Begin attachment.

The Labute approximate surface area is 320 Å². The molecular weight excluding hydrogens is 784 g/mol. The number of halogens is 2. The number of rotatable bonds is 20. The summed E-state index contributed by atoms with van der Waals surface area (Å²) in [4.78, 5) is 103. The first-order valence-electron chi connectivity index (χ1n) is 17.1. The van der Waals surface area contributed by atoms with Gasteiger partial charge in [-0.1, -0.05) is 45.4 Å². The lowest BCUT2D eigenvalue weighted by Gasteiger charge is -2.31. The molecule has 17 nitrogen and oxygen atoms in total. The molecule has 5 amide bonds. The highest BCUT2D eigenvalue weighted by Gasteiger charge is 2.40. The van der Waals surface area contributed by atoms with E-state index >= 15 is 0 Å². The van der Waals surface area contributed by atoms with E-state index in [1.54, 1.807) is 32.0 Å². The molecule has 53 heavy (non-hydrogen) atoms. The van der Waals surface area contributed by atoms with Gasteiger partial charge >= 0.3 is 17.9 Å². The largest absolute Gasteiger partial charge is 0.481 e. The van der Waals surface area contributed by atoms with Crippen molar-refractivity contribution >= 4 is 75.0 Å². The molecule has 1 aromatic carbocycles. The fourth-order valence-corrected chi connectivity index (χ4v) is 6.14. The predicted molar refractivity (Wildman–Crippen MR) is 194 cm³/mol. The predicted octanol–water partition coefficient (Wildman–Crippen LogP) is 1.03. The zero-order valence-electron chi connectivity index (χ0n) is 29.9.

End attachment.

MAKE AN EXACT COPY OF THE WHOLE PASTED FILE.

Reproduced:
The Labute approximate surface area is 320 Å². The molecular weight excluding hydrogens is 784 g/mol. The number of halogens is 2. The number of rotatable bonds is 20. The summed E-state index contributed by atoms with van der Waals surface area (Å²) in [4.78, 5) is 103. The first-order valence-electron chi connectivity index (χ1n) is 17.1. The van der Waals surface area contributed by atoms with Gasteiger partial charge in [-0.1, -0.05) is 45.4 Å². The lowest BCUT2D eigenvalue weighted by Gasteiger charge is -2.31. The molecule has 17 nitrogen and oxygen atoms in total. The molecule has 5 amide bonds. The highest BCUT2D eigenvalue weighted by Gasteiger charge is 2.40. The van der Waals surface area contributed by atoms with E-state index >= 15 is 0 Å². The van der Waals surface area contributed by atoms with E-state index in [1.54, 1.807) is 32.0 Å². The molecule has 53 heavy (non-hydrogen) atoms. The van der Waals surface area contributed by atoms with Gasteiger partial charge >= 0.3 is 17.9 Å². The largest absolute Gasteiger partial charge is 0.481 e. The van der Waals surface area contributed by atoms with Crippen molar-refractivity contribution >= 4 is 75.0 Å². The molecule has 1 aromatic carbocycles. The fourth-order valence-corrected chi connectivity index (χ4v) is 6.14. The predicted molar refractivity (Wildman–Crippen MR) is 194 cm³/mol. The predicted octanol–water partition coefficient (Wildman–Crippen LogP) is 1.03. The zero-order valence-electron chi connectivity index (χ0n) is 29.9.